Here’s what they said…
The editor of China’s state-run Global Times responded to U.S. President Donald Trump’s “order” for American companies to “immediately start looking for an alternative to China” on Friday by promising the U.S. side of the trade war will “feel the pain” from Chinese retaliation.
President Trump said on Friday morning via Twitter, “We don’t need China and, frankly, would be far better off without them.”
“The vast amounts of money made and stolen by China from the United States, year after year, for decades, will and must STOP,” Trump declared. “Our great American companies are hereby ordered to immediately start looking for an alternative to China, including bringing your companies HOME and making your products in the USA.”
Global Times editor Hu Xijin predicted the American economy would be devastated by China’s retaliatory tariffs.
Based on what I know, China will take further countermeasures in response to US tariffs on $300 billion Chinese goods. Beijing will soon unveil a plan of imposing retaliatory tariffs on certain US products. China has ammunition to fight back. The US side will feel the pain.
— Hu Xijin 胡锡进 (@HuXijin_GT) August 23, 2019
Without China’s market of 1.4b people, US farm goods will have nowhere to go, farm land being abandoned,farmers going bankrupt. US energy products will also lose an infinite market.Chinese auto market is already bigger than US’…all of this don’t have to happen.I hate trade war.
— Hu Xijin 胡锡进 (@HuXijin_GT) August 23, 2019
An editorial at the Global Times raged against American “hubris” and “neo-mercantilism,” portraying the trade dispute as part of an all-out war waged by a belligerent Trump administration against the rising globalist superpower of China.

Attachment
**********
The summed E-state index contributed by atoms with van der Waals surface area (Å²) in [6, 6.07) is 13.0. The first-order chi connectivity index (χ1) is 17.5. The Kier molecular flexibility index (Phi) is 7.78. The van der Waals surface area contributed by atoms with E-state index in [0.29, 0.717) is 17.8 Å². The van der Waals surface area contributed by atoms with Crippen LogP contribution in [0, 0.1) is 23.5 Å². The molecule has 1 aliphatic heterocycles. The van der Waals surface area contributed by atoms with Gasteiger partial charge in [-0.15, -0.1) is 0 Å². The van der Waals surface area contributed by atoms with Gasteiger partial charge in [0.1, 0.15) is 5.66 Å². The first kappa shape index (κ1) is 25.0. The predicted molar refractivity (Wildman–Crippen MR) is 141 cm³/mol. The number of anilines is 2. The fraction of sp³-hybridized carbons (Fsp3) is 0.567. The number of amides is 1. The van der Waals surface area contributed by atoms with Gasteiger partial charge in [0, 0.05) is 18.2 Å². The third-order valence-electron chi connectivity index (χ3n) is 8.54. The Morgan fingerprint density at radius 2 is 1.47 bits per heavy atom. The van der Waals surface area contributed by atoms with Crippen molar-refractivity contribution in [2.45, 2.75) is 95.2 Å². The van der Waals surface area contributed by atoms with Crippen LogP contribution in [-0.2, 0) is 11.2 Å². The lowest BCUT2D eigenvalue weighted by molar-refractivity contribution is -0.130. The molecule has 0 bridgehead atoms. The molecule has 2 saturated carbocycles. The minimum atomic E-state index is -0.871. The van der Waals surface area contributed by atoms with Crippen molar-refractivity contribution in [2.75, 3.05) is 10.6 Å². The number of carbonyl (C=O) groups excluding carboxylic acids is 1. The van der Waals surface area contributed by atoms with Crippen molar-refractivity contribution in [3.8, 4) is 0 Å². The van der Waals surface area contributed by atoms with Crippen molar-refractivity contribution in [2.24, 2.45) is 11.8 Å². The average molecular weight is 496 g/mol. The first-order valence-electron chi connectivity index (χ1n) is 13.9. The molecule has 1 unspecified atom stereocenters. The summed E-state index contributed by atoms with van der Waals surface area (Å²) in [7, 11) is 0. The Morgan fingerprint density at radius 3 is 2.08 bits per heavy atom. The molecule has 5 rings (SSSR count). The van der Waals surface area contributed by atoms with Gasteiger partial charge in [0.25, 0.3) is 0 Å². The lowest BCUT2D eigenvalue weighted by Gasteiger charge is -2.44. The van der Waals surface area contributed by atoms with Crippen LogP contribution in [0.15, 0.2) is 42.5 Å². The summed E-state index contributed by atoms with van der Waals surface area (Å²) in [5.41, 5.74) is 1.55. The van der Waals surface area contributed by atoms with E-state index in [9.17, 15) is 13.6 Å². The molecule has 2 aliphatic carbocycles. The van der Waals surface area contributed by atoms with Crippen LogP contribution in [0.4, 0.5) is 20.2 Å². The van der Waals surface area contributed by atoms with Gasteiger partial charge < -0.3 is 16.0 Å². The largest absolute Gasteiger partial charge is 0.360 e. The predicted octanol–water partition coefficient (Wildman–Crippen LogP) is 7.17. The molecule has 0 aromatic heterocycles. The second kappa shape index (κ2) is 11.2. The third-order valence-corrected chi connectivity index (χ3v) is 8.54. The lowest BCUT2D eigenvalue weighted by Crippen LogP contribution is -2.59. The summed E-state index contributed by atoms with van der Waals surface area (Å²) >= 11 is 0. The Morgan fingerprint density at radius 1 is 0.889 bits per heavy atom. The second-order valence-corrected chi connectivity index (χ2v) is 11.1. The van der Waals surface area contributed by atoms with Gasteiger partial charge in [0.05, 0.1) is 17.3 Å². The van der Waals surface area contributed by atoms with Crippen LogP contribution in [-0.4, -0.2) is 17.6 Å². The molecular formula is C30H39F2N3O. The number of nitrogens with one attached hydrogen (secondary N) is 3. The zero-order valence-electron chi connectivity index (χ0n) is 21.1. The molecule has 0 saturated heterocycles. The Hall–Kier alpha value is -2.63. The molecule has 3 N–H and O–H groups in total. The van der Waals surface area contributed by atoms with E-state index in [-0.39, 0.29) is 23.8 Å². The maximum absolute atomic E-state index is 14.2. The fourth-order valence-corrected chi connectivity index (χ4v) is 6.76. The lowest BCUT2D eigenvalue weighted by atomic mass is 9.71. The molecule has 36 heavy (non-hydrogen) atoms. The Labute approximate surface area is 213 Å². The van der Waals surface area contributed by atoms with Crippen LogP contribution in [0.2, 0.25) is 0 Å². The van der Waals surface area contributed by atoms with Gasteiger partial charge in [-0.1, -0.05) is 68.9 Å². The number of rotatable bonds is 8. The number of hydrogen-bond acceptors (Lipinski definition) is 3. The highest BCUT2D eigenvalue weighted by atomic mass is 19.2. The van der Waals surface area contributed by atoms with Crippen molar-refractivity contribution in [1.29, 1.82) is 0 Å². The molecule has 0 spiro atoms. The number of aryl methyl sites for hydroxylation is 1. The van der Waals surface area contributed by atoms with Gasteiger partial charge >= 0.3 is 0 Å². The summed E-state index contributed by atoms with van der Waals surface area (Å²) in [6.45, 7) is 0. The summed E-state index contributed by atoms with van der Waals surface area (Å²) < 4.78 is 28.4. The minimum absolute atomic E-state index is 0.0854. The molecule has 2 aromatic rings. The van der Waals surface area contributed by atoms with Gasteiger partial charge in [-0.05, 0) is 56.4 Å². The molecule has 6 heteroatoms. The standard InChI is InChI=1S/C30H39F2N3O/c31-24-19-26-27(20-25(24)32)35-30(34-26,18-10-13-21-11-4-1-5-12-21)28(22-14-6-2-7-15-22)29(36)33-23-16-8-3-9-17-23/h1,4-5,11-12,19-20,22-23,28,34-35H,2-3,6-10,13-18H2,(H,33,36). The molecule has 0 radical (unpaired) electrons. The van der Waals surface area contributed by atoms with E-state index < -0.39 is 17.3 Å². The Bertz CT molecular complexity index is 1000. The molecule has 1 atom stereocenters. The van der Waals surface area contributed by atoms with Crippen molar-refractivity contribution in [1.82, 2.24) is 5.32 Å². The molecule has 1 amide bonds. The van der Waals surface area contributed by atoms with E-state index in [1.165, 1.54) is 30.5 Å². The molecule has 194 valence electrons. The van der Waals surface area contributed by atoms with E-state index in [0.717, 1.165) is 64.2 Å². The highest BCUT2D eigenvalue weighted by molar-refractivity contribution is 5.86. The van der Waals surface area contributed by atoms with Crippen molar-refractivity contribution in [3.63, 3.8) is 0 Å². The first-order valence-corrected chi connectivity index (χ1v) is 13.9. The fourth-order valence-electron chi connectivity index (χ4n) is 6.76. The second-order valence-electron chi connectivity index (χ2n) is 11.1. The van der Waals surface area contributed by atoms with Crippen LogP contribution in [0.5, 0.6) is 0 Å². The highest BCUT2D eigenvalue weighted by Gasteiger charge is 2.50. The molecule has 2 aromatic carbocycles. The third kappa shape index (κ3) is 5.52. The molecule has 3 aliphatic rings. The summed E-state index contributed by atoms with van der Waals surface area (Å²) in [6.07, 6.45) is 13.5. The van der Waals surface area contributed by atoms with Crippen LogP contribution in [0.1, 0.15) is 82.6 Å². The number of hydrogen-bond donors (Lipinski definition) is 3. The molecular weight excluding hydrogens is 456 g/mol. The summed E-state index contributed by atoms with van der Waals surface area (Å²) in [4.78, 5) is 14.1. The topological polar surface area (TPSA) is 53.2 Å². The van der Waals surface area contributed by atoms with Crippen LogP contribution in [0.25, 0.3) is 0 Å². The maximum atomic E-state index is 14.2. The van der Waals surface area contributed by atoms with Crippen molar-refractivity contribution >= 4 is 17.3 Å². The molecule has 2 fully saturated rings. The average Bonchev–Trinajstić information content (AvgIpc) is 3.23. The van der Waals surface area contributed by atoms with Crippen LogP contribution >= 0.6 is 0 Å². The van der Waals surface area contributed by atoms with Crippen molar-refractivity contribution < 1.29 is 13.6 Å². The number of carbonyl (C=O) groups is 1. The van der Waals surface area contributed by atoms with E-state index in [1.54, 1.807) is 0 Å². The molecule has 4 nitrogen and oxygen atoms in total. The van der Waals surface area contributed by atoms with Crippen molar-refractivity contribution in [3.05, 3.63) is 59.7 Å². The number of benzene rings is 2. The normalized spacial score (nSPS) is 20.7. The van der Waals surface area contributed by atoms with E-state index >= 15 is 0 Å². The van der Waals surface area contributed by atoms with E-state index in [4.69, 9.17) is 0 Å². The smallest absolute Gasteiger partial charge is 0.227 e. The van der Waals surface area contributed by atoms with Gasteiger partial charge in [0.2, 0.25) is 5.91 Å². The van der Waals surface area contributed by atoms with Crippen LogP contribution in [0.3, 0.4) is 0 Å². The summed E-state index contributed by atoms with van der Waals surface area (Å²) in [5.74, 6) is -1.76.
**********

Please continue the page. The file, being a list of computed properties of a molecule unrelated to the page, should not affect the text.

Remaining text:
As always, the Chinese pretended they have no idea why the U.S. is mad at them, and saw no honest grounds for criticizing Beijing’s activities in places such as Hong Kong or Xinjiang province, home of the oppressed Uighur Muslims. According to the Global Times:
Sanctions on leading Chinese high-tech companies, with various bans on the sale of American components; all kinds of pressures against the Chinese 5G and related bilateral agreements around the world; support and provocations on Taiwan and Hong Kong affairs, which are China’s internal affairs, where documented US interference (not today) is intolerable for China.
Going forward: criticism on China’s Xinjiang’s anti-terrorism and anti-extremism measures is build up on information manipulation; attempts to widen the field to currency competition, the re-emerging ones’ accusations of currency manipulation were not valid years ago, and they are not today, with an increasingly integrated and open China. Not to mention the aforementioned declaration on the reform of the WTO. The Trump administration continues to move from an extreme position to its exact opposite, even within a few days.
China, for its part, continues to anticipate the objectives of its economic policy plans and to accelerate innovation, research and the development of its internal markets.
High savings, wage growth, support for domestic demand and restructuring of supply side are the cornerstones of the Chinese “new normal” to stabilize the economic growth, at least since 2008. The West, on the contrary, loses bits and pieces, by foreshadowing the advance of a new great crisis.
MarketWatch on Friday reported China will increase tariffs by five to ten percent on over 5,000 U.S. products valued at approximately $75 billion. The Chinese tariffs appear to be politically targeted at American states that will play a crucial role in the 2020 election in a bid to produce a Democrat administration more friendly to Beijing.
The U.S. imports four and a half times as many goods from China than the other way around, but the Chinese government, as it’s done in the past, appears to be singling out American-made products largely in Midwestern states that Trump carried in the 2016 election and that he needs to win reelection.
Iowa is the largest producer of soybeans, for example, and Michigan and Ohio have the biggest concentration of auto manufacturing. Trump carried all three states in the last election, but he barely won in Michigan.
The two countries continue to negotiate, but Trump and some of his advisers believe China might be trying to wait out his administration and bank on a Democrat winning the presidency in 2020.
Political targeting aside, MarketWatch predicted the overall global slowdown resulting from the U.S.-China trade war is weakening the U.S. manufacturing sector and setting up economic conditions that would be unfavorable to President Trump’s re-election bid.